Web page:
In general, you harvest olives for oil once the olives begin to ripen and turn color – from green to a sort of straw color to a purple or black, which in the North State runs anytime from late October to mid-January. For home curing, you generally harvest your olives while still green, but on the edge of ripening – “just as they turn that duller color,” Brendon described, from August to October.
According to Chris Kerston of Chaffin Family Farms in Oroville, “olives have been around for millenia as a staple food source in Mediterranean climates around the globe. Some trees in the Middle East are literally thousands of years old. While most commercial cured olives now rely on lye for curing, there are ways to cure without lye; they’ve just become somewhat forgotten in our modern fast-food society.
Olive trees were first brought to California by the European missionaries for which Mission Olives are named. The trees were planted at the missions across the up and down the state for both the fruit and the oil they would supply. Olives soon became an important industry in California where the mild Mediterranean climate and soils suit them. Olea is a genus of some 20 species of evergreen trees and shrubs. Olea europaea is the species that produces the fruits traditional used for eating. Olives are best grown in areas of hot dry summers and prefer fairly lean soil and can survive with little water once established. While they are reliably hardy in USDA zones 8 -10, olive trees like a little protection from too much frost – especially anything under around 15 degrees. The best varieties for home gardens, according to Brendon Flynn, are ‘Ascolana,’ ‘Manzanillo,’ ‘Sevillano,’ and ‘Mission.’ “Olive trees can get very big,” warned Flynn, “so to keep your tree manageable, prune at least twice a year. Prune out suckers along or around the trunk, thin the interior of the tree and prune back the canopy during hot dry weather to avoid disease.”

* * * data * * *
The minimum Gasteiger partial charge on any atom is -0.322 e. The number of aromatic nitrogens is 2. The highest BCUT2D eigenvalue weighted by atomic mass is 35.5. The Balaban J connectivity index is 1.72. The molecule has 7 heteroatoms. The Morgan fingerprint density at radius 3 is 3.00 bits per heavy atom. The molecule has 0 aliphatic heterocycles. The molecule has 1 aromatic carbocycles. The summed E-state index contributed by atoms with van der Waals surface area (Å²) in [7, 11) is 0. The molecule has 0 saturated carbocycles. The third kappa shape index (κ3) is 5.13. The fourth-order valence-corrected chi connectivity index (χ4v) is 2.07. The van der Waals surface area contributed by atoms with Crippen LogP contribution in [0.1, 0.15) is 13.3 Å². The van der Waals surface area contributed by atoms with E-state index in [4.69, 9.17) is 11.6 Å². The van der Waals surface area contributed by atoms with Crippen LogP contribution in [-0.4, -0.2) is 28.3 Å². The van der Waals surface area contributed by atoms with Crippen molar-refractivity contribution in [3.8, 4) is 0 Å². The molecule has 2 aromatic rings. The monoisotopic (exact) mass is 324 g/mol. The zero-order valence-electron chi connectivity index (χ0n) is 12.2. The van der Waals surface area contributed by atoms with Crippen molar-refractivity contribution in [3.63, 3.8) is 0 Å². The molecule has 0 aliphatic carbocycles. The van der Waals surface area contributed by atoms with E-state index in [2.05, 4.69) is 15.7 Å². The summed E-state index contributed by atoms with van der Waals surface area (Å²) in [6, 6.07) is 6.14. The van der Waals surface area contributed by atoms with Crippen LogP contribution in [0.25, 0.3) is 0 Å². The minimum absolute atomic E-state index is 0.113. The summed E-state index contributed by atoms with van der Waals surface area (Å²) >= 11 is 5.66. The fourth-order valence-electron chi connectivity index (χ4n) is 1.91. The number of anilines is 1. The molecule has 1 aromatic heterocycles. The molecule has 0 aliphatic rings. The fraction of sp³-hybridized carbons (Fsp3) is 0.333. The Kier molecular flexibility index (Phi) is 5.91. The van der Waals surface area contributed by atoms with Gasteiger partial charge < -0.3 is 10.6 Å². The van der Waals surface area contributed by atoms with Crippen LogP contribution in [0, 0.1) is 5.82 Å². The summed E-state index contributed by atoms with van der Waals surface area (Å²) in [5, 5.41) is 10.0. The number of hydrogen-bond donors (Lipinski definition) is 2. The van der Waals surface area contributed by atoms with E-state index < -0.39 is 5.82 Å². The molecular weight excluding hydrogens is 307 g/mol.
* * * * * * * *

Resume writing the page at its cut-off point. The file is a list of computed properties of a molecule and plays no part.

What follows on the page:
One caveat to olive-adoration is that olive seedlings are something of an invasive pest in Northern California’s wildlands and riparian corridors due to seeds spread by birds. If you are not interested in harvesting your fruit, but would like the beauty of an olive tree, try one of the non-fruiting and low pollen varieties such as ‘Swan Hill’.
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In a North State Garden is a weekly Northstate Public Radio and web-based program celebrating the art, craft and science of home gardening in Northern California. Made possible in part by the Gateway Science Museum – Exploring the Natural History of the North State and on the campus of CSU, Chico, In a North State Garden is conceived, written, photographed and hosted by Jennifer Jewell – all rights reserved jewellgarden.com. In a North State Garden airs on Northstate Public Radio Saturday mornings at 7:34 AM Pacific time and Sunday morning at 8:34 AM Pacific time. Podcasts of past shows are available here.